3 Fantasy Authors That Transformed C.S. Lewis
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Every great author has people in their lives that shaped and molded them. In the Chronicles of Narnia books, Lewis paid homage to many of those writers including Edith Nesbit, J.R.R. Tolkien, and George MacDonald.
Edith Nesbit was one of his childhood favorites. He took a lot of inspiration from her trilogy involving the Bastable children, and mentioned in a letter once that he learned how to write children’s stories from her. In 1948, Lewis told a friend that he was working on a children’s book ” in the tradition of E. Nesbit.”
In her book The Story of the Amulet, Nesbit put her own name in the story as a joke: “What was the name the Queen said? Nisbeth-Nesbit–something?” Lewis wrote in the beginning of The Magician’s Nephew, “In those days…the Bastables were looking for treasure in the Lewisham Road”- thereby getting in two subtle nods to Nesbit in one fell swoop.
Another great influence upon Lewis was J.R.R. Tolkien, author of Lord of the Rings and The Hobbit. When Lewis was an atheist, Tolkien was instrumental in bringing Lewis to the Christian faith. Eventually leading to the release of many Christian apologetics, like Mere Christianity and The Screwtape Letters. The latter of which is dedicated to Tolkien.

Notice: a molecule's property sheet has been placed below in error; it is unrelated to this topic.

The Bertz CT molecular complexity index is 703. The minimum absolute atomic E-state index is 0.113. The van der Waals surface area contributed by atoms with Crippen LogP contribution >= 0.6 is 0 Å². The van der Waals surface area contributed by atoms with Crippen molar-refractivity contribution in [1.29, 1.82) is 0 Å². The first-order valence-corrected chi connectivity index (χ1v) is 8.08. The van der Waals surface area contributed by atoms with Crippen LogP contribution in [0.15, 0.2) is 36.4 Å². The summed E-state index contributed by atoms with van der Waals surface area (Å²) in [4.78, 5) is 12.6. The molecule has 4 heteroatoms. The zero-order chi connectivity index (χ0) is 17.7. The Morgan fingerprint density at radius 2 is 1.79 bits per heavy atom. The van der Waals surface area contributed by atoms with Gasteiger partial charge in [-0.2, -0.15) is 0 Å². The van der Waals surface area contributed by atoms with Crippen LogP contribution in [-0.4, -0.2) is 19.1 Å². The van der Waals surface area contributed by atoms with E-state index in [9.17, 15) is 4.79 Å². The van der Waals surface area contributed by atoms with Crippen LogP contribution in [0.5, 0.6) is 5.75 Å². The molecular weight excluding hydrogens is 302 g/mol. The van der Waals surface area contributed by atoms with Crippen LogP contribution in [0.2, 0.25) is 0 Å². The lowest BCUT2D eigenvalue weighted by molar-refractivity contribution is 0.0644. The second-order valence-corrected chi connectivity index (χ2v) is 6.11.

You can read about the time Lewis and Tolkien challenged each other to write science fiction here.
Fellow fantasy author George MacDonald was another of Lewis’s favorite writers. Lewis praised McDonald often:
I have never concealed the fact that I regard him as my master, indeed I fancy I have never written a book in which I did not quote from him.”C.S. Lewis on George MacDonald
In particular, MacDonald’s book Phantastes, had a huge influence on Lewis’ faith. He wrote about the experience in his book, Surprised by Joy, “It is as if I were carried sleeping across the frontier, or as if I had died in the old country and could never remember how I came alive in the new.”
Although MacDonald died before Lewis encountered his writings, his influence upon Lewis was so great that he even compiled a book of beneficial quotes by this spiritual leader.
McDonald demonstrates that a fantasy story for children can have many layers of significance, even if the reader doesn’t realize it at the time. Take for instance, his tale At the Back of the North Wind is the story of how the North Wind visits a small boy and takes him traveling. But it also is the story of the circle of life and death. Similarly, The Chronicles of Narnia can function as a multilevel metaphor for the great mysteries of existence, and the careful reader will continue to see more of that metaphor revealed with each reading.